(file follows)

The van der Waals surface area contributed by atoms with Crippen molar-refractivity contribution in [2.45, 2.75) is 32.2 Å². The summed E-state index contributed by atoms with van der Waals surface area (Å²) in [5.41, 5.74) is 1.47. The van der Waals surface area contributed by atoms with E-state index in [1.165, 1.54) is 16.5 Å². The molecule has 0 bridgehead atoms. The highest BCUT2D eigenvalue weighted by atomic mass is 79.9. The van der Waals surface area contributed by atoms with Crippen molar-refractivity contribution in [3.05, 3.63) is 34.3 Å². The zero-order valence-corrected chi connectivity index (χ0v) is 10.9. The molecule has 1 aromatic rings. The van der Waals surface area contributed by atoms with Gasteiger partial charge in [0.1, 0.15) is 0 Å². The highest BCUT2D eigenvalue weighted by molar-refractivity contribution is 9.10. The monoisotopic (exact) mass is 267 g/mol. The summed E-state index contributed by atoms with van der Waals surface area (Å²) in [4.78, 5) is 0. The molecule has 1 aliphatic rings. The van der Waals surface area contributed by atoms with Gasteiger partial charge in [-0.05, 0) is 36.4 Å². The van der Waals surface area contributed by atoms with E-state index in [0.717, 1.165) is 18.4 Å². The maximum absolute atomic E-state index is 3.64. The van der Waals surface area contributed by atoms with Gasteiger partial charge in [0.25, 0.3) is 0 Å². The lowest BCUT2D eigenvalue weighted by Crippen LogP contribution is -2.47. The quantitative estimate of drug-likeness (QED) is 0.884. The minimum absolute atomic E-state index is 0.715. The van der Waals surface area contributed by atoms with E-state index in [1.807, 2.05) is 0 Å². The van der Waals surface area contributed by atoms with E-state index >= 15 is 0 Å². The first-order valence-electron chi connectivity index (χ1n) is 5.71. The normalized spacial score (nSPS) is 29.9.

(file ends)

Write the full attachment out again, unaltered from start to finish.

The van der Waals surface area contributed by atoms with Crippen molar-refractivity contribution in [2.45, 2.75) is 32.2 Å². The summed E-state index contributed by atoms with van der Waals surface area (Å²) in [5.41, 5.74) is 1.47. The van der Waals surface area contributed by atoms with E-state index in [1.165, 1.54) is 16.5 Å². The molecule has 0 bridgehead atoms. The highest BCUT2D eigenvalue weighted by atomic mass is 79.9. The van der Waals surface area contributed by atoms with Crippen molar-refractivity contribution in [3.05, 3.63) is 34.3 Å². The zero-order valence-corrected chi connectivity index (χ0v) is 10.9. The molecule has 1 aromatic rings. The van der Waals surface area contributed by atoms with Gasteiger partial charge in [0.1, 0.15) is 0 Å². The highest BCUT2D eigenvalue weighted by molar-refractivity contribution is 9.10. The monoisotopic (exact) mass is 267 g/mol. The summed E-state index contributed by atoms with van der Waals surface area (Å²) in [4.78, 5) is 0. The molecule has 1 aliphatic rings. The van der Waals surface area contributed by atoms with Gasteiger partial charge in [-0.05, 0) is 36.4 Å². The van der Waals surface area contributed by atoms with E-state index in [0.717, 1.165) is 18.4 Å². The maximum absolute atomic E-state index is 3.64. The van der Waals surface area contributed by atoms with Gasteiger partial charge in [0.25, 0.3) is 0 Å². The lowest BCUT2D eigenvalue weighted by Crippen LogP contribution is -2.47. The quantitative estimate of drug-likeness (QED) is 0.884. The minimum absolute atomic E-state index is 0.715. The van der Waals surface area contributed by atoms with E-state index in [1.807, 2.05) is 0 Å². The van der Waals surface area contributed by atoms with E-state index >= 15 is 0 Å². The first-order valence-electron chi connectivity index (χ1n) is 5.71. The normalized spacial score (nSPS) is 29.9.